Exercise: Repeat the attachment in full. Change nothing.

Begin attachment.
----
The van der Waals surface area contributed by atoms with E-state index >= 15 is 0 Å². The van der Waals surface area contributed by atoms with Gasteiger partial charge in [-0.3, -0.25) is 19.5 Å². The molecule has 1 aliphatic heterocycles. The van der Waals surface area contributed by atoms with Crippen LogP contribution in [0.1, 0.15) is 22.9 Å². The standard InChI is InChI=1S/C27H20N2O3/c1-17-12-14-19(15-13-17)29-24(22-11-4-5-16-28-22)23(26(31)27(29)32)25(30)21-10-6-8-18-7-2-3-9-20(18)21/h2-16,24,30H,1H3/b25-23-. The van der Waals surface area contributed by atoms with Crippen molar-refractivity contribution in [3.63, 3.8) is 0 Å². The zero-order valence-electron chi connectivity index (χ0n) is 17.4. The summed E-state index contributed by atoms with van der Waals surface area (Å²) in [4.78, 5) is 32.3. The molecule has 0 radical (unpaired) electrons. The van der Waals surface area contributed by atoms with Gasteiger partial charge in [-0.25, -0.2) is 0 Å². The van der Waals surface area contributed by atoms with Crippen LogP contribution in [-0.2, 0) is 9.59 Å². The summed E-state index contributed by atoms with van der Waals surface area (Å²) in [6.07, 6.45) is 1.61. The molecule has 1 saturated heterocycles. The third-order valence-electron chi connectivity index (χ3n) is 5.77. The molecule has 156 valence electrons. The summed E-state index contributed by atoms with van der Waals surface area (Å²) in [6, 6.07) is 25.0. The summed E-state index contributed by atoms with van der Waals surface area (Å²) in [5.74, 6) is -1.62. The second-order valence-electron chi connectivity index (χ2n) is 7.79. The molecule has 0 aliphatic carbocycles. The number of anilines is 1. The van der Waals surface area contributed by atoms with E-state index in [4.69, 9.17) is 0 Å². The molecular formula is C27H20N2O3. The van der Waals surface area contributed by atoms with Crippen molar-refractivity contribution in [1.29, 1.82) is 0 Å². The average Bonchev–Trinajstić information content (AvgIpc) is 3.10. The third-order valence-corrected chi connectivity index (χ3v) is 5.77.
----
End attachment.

The van der Waals surface area contributed by atoms with E-state index >= 15 is 0 Å². The van der Waals surface area contributed by atoms with Gasteiger partial charge in [-0.3, -0.25) is 19.5 Å². The molecule has 1 aliphatic heterocycles. The van der Waals surface area contributed by atoms with Crippen LogP contribution in [0.1, 0.15) is 22.9 Å². The standard InChI is InChI=1S/C27H20N2O3/c1-17-12-14-19(15-13-17)29-24(22-11-4-5-16-28-22)23(26(31)27(29)32)25(30)21-10-6-8-18-7-2-3-9-20(18)21/h2-16,24,30H,1H3/b25-23-. The van der Waals surface area contributed by atoms with Crippen molar-refractivity contribution in [3.63, 3.8) is 0 Å². The zero-order valence-electron chi connectivity index (χ0n) is 17.4. The summed E-state index contributed by atoms with van der Waals surface area (Å²) in [4.78, 5) is 32.3. The molecule has 0 radical (unpaired) electrons. The van der Waals surface area contributed by atoms with Gasteiger partial charge in [-0.25, -0.2) is 0 Å². The van der Waals surface area contributed by atoms with Crippen LogP contribution in [-0.2, 0) is 9.59 Å². The summed E-state index contributed by atoms with van der Waals surface area (Å²) in [6.07, 6.45) is 1.61. The molecule has 1 saturated heterocycles. The third-order valence-electron chi connectivity index (χ3n) is 5.77. The molecule has 156 valence electrons. The summed E-state index contributed by atoms with van der Waals surface area (Å²) in [6, 6.07) is 25.0. The summed E-state index contributed by atoms with van der Waals surface area (Å²) in [5.74, 6) is -1.62. The second-order valence-electron chi connectivity index (χ2n) is 7.79. The molecule has 0 aliphatic carbocycles. The number of anilines is 1. The van der Waals surface area contributed by atoms with E-state index in [4.69, 9.17) is 0 Å². The molecular formula is C27H20N2O3. The van der Waals surface area contributed by atoms with Crippen molar-refractivity contribution in [1.29, 1.82) is 0 Å². The average Bonchev–Trinajstić information content (AvgIpc) is 3.10. The third-order valence-corrected chi connectivity index (χ3v) is 5.77.